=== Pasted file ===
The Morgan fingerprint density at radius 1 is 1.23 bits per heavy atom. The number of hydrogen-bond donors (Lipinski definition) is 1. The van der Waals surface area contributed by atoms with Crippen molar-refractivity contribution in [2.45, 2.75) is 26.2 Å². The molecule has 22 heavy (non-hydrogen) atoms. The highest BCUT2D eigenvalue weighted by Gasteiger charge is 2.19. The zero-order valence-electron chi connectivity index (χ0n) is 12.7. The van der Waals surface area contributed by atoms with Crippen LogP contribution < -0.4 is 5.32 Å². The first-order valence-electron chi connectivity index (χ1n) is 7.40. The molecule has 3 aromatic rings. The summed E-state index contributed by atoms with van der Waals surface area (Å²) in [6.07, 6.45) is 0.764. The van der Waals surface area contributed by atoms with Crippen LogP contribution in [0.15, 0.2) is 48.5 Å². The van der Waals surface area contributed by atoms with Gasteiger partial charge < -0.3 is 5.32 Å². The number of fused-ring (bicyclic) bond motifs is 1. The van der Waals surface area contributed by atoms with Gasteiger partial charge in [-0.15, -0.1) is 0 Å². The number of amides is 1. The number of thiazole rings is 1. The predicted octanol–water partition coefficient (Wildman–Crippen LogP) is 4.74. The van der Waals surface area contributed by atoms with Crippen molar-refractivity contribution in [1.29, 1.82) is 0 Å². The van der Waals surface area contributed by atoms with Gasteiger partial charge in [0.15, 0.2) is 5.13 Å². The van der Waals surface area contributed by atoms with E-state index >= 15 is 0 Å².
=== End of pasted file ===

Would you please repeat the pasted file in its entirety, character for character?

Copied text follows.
The Morgan fingerprint density at radius 1 is 1.23 bits per heavy atom. The number of hydrogen-bond donors (Lipinski definition) is 1. The van der Waals surface area contributed by atoms with Crippen molar-refractivity contribution in [2.45, 2.75) is 26.2 Å². The molecule has 22 heavy (non-hydrogen) atoms. The highest BCUT2D eigenvalue weighted by Gasteiger charge is 2.19. The zero-order valence-electron chi connectivity index (χ0n) is 12.7. The van der Waals surface area contributed by atoms with Crippen LogP contribution < -0.4 is 5.32 Å². The first-order valence-electron chi connectivity index (χ1n) is 7.40. The molecule has 3 aromatic rings. The summed E-state index contributed by atoms with van der Waals surface area (Å²) in [6.07, 6.45) is 0.764. The van der Waals surface area contributed by atoms with Crippen LogP contribution in [0.15, 0.2) is 48.5 Å². The van der Waals surface area contributed by atoms with Gasteiger partial charge < -0.3 is 5.32 Å². The number of fused-ring (bicyclic) bond motifs is 1. The van der Waals surface area contributed by atoms with Gasteiger partial charge in [-0.15, -0.1) is 0 Å². The number of amides is 1. The number of thiazole rings is 1. The predicted octanol–water partition coefficient (Wildman–Crippen LogP) is 4.74. The van der Waals surface area contributed by atoms with Crippen molar-refractivity contribution in [1.29, 1.82) is 0 Å². The van der Waals surface area contributed by atoms with Gasteiger partial charge in [0.15, 0.2) is 5.13 Å². The van der Waals surface area contributed by atoms with E-state index >= 15 is 0 Å².